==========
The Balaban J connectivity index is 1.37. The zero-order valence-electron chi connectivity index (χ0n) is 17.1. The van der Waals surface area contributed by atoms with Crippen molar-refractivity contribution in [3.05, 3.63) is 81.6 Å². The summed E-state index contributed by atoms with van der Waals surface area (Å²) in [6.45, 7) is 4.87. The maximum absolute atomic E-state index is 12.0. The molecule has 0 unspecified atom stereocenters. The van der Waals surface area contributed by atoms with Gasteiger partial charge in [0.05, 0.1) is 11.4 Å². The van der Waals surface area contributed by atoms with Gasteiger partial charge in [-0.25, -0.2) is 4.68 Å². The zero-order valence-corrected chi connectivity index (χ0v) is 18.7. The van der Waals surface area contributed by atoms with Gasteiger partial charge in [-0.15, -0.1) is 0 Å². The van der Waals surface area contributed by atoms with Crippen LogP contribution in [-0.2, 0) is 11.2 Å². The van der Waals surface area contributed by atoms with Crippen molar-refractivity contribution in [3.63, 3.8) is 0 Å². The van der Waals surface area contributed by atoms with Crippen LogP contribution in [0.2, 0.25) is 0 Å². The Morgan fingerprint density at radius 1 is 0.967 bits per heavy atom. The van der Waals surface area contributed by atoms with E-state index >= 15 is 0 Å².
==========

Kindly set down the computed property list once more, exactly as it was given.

The Balaban J connectivity index is 1.37. The zero-order valence-electron chi connectivity index (χ0n) is 17.1. The van der Waals surface area contributed by atoms with Crippen molar-refractivity contribution in [3.05, 3.63) is 81.6 Å². The summed E-state index contributed by atoms with van der Waals surface area (Å²) in [6.45, 7) is 4.87. The maximum absolute atomic E-state index is 12.0. The molecule has 0 unspecified atom stereocenters. The van der Waals surface area contributed by atoms with Gasteiger partial charge in [0.05, 0.1) is 11.4 Å². The van der Waals surface area contributed by atoms with Gasteiger partial charge in [-0.25, -0.2) is 4.68 Å². The zero-order valence-corrected chi connectivity index (χ0v) is 18.7. The van der Waals surface area contributed by atoms with Gasteiger partial charge in [-0.15, -0.1) is 0 Å². The van der Waals surface area contributed by atoms with Crippen LogP contribution in [-0.2, 0) is 11.2 Å². The van der Waals surface area contributed by atoms with Crippen molar-refractivity contribution in [3.63, 3.8) is 0 Å². The van der Waals surface area contributed by atoms with Crippen LogP contribution in [0.2, 0.25) is 0 Å². The Morgan fingerprint density at radius 1 is 0.967 bits per heavy atom. The van der Waals surface area contributed by atoms with E-state index >= 15 is 0 Å².